In addition:
  • On Brexit, the Prime Minister proposed a time-limited “transitional” period, during which trade would continue under current terms and the UK would honour its financial commitments.
  • The OECD’s latest forecast updates were little changed. Their UK GDP growth forecast was unchanged (1.6% for 2017, 1.0% for 2018).
  • The Fed continues to tighten monetary policy. It confirmed recently that it would start cutting back on QE in October.
  • The ECB shows no sign of tightening policy, despite upgrading the growth prospects for the Eurozone.
Ruth Lea said, “The UK economy has held up well since the Brexit vote, even though consumption growth has been hit by a rise in inflation. Growth should continue into 2018 as real earnings recover. Moreover, trade should be supported by the weaker pound. There are good reasons to remain cautiously optimistic.”
For full story: http://www.arbuthnotgroup.com/economic_perspectives_group.html

Press enquiries:

Arbuthnot Banking Group PLC:

Ruth Lea, Economic Adviser
07800 608 674, 020 8346 3482
ruthlea@arbuthnot.co.uk  
Follow Ruth on Twitter @RuthLeaEcon

Bell Pottinger:
Dan de Belder
020 3772 2561
ddebelder@bellpottinger.com


Download full article

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Comment, at a glance

Unemployment rate was 4.3% in three months to August, total annual earnings growth 2.2%
18 October 2017

Employment increased by 94,000 (QOQ) in the three months to August, to be 317,000 higher than a year earlier. Within the total, full-time men rose by 102,000 (YOY) and full-time women increased by 244,000, whilst part-time men fell by 31,000 (YOY) and part-time women rose by just 2,000. The increase in full-time employment was therefore 346,000, whilst part-time employment fell 29,000.

The employment rate (the proportion of people aged from 16 to 64 who were in work) was 75.1%, compared with 74.5% a year earlier:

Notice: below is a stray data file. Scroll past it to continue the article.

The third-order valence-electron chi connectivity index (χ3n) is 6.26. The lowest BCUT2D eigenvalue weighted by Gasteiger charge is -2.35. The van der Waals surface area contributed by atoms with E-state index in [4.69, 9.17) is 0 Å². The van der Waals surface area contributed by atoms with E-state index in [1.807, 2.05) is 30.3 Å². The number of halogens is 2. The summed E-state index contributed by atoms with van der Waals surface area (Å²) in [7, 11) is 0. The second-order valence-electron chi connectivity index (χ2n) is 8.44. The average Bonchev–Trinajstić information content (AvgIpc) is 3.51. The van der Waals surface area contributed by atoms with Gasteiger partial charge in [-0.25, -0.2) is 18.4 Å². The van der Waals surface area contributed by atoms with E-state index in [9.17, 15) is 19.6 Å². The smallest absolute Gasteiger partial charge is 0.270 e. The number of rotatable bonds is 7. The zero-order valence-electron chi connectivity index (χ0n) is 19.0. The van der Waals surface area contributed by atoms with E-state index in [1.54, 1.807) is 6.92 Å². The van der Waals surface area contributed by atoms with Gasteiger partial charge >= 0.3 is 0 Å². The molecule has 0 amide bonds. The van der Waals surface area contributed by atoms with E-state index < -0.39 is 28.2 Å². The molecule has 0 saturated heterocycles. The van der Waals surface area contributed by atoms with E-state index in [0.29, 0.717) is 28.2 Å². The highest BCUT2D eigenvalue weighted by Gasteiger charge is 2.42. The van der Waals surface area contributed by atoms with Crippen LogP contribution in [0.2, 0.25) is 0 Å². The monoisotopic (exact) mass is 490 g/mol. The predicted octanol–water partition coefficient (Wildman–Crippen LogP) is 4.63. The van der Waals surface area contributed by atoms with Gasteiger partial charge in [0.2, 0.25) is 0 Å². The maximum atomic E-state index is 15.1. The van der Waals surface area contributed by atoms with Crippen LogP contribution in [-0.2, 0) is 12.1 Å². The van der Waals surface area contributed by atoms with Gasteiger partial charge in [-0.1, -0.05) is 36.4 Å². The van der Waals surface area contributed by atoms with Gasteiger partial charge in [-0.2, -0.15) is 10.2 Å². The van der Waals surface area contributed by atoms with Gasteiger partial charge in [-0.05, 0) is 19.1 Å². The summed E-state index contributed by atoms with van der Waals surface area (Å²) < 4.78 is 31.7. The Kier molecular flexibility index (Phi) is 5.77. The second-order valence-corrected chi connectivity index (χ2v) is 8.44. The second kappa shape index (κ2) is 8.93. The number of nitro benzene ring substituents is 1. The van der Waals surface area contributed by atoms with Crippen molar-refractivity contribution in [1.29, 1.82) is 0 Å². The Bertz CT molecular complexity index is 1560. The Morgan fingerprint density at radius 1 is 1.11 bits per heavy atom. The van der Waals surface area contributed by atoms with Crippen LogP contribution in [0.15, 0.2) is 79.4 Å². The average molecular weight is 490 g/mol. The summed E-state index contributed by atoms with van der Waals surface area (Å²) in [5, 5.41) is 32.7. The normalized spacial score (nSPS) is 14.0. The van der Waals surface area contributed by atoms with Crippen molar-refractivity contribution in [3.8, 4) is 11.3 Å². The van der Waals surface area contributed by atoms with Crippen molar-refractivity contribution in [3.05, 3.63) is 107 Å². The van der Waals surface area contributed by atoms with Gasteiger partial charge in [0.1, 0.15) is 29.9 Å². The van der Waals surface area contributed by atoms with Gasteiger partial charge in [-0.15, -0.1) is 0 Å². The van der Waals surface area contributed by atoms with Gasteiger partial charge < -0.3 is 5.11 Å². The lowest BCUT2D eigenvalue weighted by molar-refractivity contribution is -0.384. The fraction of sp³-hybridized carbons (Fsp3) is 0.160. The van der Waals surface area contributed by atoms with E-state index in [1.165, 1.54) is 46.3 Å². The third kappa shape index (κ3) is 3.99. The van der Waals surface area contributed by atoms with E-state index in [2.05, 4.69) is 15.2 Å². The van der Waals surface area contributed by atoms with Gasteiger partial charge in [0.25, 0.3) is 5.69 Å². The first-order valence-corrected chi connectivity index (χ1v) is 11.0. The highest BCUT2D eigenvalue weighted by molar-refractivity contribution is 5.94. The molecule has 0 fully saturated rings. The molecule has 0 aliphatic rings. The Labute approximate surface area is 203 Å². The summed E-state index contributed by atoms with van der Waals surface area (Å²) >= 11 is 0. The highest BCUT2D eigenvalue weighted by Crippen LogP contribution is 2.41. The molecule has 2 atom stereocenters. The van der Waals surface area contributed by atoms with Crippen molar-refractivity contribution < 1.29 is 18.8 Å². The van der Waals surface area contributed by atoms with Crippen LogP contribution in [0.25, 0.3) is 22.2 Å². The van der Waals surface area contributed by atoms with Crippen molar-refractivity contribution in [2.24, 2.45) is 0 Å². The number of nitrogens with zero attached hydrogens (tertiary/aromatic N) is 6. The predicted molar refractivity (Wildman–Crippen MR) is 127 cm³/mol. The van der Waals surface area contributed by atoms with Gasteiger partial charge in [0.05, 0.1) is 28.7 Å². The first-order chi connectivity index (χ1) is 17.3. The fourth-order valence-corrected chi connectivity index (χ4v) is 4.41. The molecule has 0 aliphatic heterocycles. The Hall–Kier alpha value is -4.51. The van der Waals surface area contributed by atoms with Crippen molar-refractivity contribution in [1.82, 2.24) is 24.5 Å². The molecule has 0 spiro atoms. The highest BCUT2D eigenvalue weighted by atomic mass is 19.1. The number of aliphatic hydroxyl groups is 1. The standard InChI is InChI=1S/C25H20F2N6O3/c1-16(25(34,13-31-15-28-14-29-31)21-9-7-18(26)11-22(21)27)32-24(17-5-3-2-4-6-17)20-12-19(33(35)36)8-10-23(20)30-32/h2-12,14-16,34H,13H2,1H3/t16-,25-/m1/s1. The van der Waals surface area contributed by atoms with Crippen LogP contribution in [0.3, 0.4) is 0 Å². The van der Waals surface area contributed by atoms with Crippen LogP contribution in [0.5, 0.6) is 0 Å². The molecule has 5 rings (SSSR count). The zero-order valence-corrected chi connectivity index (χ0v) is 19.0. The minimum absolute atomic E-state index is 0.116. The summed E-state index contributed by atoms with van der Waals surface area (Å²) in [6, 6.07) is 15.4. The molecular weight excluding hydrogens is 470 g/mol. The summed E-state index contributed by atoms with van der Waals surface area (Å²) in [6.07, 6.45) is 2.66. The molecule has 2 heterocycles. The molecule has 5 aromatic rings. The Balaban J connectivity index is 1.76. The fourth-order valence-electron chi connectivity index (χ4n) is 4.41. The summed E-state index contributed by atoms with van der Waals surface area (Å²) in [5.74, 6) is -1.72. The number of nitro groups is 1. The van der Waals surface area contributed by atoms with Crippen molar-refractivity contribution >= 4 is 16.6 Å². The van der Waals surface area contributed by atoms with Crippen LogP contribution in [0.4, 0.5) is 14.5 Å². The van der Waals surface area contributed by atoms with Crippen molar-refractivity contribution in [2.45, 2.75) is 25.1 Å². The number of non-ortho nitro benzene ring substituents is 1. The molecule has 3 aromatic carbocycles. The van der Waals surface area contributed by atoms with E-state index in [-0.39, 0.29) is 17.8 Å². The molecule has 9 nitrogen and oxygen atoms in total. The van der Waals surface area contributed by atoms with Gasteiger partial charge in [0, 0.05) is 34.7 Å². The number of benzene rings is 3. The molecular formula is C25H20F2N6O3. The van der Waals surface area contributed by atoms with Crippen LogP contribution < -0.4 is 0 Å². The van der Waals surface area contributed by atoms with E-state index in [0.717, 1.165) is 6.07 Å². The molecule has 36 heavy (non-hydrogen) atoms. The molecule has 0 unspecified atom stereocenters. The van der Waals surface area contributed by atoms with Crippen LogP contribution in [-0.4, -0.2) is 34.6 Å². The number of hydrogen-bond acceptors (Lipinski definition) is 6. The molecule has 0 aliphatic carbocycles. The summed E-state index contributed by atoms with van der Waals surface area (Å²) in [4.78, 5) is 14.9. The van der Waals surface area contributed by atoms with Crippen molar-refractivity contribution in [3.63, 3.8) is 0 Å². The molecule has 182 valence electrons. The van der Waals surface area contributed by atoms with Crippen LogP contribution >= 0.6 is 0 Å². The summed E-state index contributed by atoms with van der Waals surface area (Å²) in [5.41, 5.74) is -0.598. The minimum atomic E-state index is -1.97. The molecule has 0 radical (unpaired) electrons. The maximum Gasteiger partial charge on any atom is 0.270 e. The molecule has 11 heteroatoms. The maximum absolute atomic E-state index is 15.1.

·       The employment rate for men was 79.6%, compared with 79.4% a year earlier.
·       The employment rate for women was 70.7%, compared with 69.7% a year earlier. The increase in the employment rate for women is partly due to ongoing changes to the State Pension age for women resulting in fewer women retiring between the ages of 60 and 65.

Unemployment was 1.44mn in the three months to August, 52,000 fewer than the previous quarter and 215,000 down YOY. The unemployment rate (the proportion of the labour force (those in work plus those unemployed) that were unemployed) was 4.3%, compared with 5.0% a year earlier. This was the joint lowest rate since 1975. The inactivity rate (the proportion of people aged 16-64 who were economically inactive) was 21.4%, down slightly from a year earlier.

Job vacancies remain strong. There were 783,000 job vacancies in the three months to September 2017 (sic). This was just 3,000 higher (QOQ) but 32,000 higher (YOY).

Average weekly earnings for employees in Great Britain in nominal terms increased by a modest 2.2% for total pay (including bonuses) and 2.1% for regular pay (excluding bonuses) in the three months to August (YOY). The ONS estimated that annual real earnings fell by 0.3% for total pay and 0.4% for regular pay.

All in all, this report suggests the labour market remains fairly robust.

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House prices inflation was 5.0% in August
17 October 2017

According to official data, UK house prices increased by 5.0% (YOY) in August, compared with 4.5% (revised down) in July. The ONS commented that “the annual growth rate has slowed since mid-2016 but has remained broadly under 5% during 2017”. 

The UK’s four countries continued to show different inflation rates in August: England (5.3%), Wales (3.4%), Scotland (3.9%) and Northern Ireland (4.4% (2017Q2)). In England, there was, as always, a significant range across the regions: North West (6.5%), East Midlands (6.4%), East of England (6.4%), South West (6.4%), West Midlands (5.3%), South East (4.8%), Yorkshire & Humberside (4.8%), North East (3.7%) and London (2.6%).

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CPIH inflation rose to 2.8% in September, CPI inflation rose to 3.0%
17 October 2017

The CPIH (Consumer Prices Index, including owner-occupiers’ housing costs) is the ONS’s preferred measure of consumer prices inflation. The CPIH rose to 2.8% in September, compared with 2.7% (YOY) in August. It was last higher in March 2012. Rising prices for food and recreational goods, along with transport costs (which fell by less than they did a year ago), were the main contributors to the increase in the rate between August and September 2017. These upward effects were partially offset by downward contributions from a range of goods and services, in particular clothing prices, which rose by less than they did a year ago.